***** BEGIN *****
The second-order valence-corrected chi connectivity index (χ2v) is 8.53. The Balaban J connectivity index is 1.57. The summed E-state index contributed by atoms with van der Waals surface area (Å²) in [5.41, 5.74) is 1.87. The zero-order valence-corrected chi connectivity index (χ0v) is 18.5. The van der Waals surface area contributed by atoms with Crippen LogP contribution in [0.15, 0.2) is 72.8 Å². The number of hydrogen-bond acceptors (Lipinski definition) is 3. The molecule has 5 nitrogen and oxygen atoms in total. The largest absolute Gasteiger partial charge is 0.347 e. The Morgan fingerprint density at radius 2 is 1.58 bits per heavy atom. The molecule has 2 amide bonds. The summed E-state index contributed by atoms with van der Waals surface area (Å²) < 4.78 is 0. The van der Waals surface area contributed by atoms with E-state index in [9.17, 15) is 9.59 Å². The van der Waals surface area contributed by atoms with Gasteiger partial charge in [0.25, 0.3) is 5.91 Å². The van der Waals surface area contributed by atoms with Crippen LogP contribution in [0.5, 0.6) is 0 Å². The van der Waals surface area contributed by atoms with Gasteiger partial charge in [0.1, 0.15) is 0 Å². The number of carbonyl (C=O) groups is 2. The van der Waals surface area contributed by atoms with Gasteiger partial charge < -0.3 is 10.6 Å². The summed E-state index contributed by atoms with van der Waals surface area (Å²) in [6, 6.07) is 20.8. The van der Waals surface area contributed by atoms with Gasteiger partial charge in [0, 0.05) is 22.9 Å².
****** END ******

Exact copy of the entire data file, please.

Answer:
The second-order valence-corrected chi connectivity index (χ2v) is 8.53. The Balaban J connectivity index is 1.57. The summed E-state index contributed by atoms with van der Waals surface area (Å²) in [5.41, 5.74) is 1.87. The zero-order valence-corrected chi connectivity index (χ0v) is 18.5. The van der Waals surface area contributed by atoms with Crippen LogP contribution in [0.15, 0.2) is 72.8 Å². The number of hydrogen-bond acceptors (Lipinski definition) is 3. The molecule has 5 nitrogen and oxygen atoms in total. The largest absolute Gasteiger partial charge is 0.347 e. The Morgan fingerprint density at radius 2 is 1.58 bits per heavy atom. The molecule has 2 amide bonds. The summed E-state index contributed by atoms with van der Waals surface area (Å²) < 4.78 is 0. The van der Waals surface area contributed by atoms with E-state index in [9.17, 15) is 9.59 Å². The van der Waals surface area contributed by atoms with Gasteiger partial charge in [0.25, 0.3) is 5.91 Å². The van der Waals surface area contributed by atoms with Crippen LogP contribution in [0.5, 0.6) is 0 Å². The van der Waals surface area contributed by atoms with Gasteiger partial charge in [0.1, 0.15) is 0 Å². The number of carbonyl (C=O) groups is 2. The van der Waals surface area contributed by atoms with Gasteiger partial charge < -0.3 is 10.6 Å². The summed E-state index contributed by atoms with van der Waals surface area (Å²) in [6, 6.07) is 20.8. The van der Waals surface area contributed by atoms with Gasteiger partial charge in [0, 0.05) is 22.9 Å².